3rd ed.  Manchester; Edinburgh: Carcanet; Birlinn, 1999.  xvi, 317p.

 

The first part, 1932-1940, comprises twenty-eight poems.  The second is what Somhairle thought ‘tolerable’ of ‘An Cuilthionn’; presented here in seven sections.  The third part, ‘An Tràigh Thathaich’, has twenty-three poems from 1939 to 1941.  Part four is ‘Coilltean Ratharsair’.  Part five, ‘An Iomhaigh Bhriste’, has eleven poems from 1941 to 1944.  The sixth part, ‘Blàr / Battlefield’, has six poems from 1942 to 1943.  The seventh and final part has twenty-eight poems from 1945 to 1972.  There is a parallel English version of each poem by Somhairle who has also written the preface. The book concludes with notes on a number of the poems.

 

(13)  Angus Peter Campbell (editor).  Somhairle : dàin is deilbh : a celebration on the 80th birthday of Sorley MacLean.  Stornoway: Acair, 1991.  125p.

 

In Gaelic and English.  I have not had sight of this book

 

(14)  Sorley MacLean.  Eimhir.  Sorley MacLean, translations by Iain Crichton Smith.  Stornaway: Acair, 1999.  116p.

 

Poems from the Eimhir sequence in the original Gaelic with parallel English translations by Iain Crichton Smith.  Also includes an obituary for Sorley MacLean by Iain Crichton Smith and a tribute to both poets by Donald Meek.

 

I have not had sight of this book

 

(15)  Ronald Black (editor).  An Tuil: Anthology of 20th Century Scottish Gaelic Verse.  Edinburgh: Polygon, 1999 (repr. 2002).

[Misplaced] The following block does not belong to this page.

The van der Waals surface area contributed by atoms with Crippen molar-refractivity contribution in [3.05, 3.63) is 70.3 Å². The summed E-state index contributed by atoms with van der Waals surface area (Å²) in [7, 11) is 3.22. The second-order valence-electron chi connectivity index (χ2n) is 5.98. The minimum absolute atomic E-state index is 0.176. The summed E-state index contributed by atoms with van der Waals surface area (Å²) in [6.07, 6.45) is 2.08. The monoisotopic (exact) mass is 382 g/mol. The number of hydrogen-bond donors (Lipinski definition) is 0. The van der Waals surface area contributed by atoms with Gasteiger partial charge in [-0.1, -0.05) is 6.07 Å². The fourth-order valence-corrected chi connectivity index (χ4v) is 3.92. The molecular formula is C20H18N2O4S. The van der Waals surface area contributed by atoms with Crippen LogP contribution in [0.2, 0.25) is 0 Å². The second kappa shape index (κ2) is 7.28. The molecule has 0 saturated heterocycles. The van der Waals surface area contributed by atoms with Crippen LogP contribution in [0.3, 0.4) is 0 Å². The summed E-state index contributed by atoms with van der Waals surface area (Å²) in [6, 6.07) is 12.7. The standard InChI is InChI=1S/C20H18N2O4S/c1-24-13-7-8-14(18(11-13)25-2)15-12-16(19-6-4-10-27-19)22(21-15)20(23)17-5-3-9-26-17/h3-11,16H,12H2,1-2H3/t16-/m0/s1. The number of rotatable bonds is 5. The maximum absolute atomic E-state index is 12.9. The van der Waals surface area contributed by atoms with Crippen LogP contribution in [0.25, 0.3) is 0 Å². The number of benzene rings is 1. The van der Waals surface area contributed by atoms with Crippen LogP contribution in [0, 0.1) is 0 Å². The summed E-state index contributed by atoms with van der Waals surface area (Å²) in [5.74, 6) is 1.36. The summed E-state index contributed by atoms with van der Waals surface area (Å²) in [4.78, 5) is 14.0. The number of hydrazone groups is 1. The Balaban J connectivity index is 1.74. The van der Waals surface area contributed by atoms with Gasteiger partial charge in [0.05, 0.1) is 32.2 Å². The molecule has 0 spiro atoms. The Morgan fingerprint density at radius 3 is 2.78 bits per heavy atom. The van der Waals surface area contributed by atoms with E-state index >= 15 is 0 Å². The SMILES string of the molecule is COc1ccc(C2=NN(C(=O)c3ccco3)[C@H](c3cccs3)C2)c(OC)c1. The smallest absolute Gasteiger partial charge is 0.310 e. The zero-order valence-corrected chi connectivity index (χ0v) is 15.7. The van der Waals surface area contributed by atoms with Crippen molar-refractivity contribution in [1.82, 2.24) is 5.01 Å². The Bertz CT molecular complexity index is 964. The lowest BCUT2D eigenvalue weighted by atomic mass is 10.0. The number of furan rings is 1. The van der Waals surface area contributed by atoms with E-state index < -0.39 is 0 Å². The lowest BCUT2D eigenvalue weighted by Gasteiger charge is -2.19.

Includes, on pp. 288-335, an extensive selection of Somhairle’s poetry with parallel English translations, some by the author and others by the editor.  On pp. 764-770 there is a biographical and critical summary of the poet’s life and work with notes on the selected poems.

 

(16)  Christopher Whyte (editor).  Dàin do Eimhir / Poems to Eimhir.  Somhairle MacGill-Eain / Sorley MacLean.  Glasgow: Association for Scottish Literary Studies, 2002.

 

Drawing on manuscript and published sources, the editor brings together all but one of the Dàin do Eimhir sequence, including six appearing in print for the first time. There are parallel English translations and extensive notes.

 

(I have not had sight of this book)

 

Texts: II

 

Miscellaneous single items.

 

(1)   Sorley MacLean.  ‘A’ Bheinn’.  An Gaidheal, 41 (1945-1946), 35.

 

Another poem about the despair of disappointed love.  Five quatrains, beginning ‘Dhìrich mi beinn an uamhais’.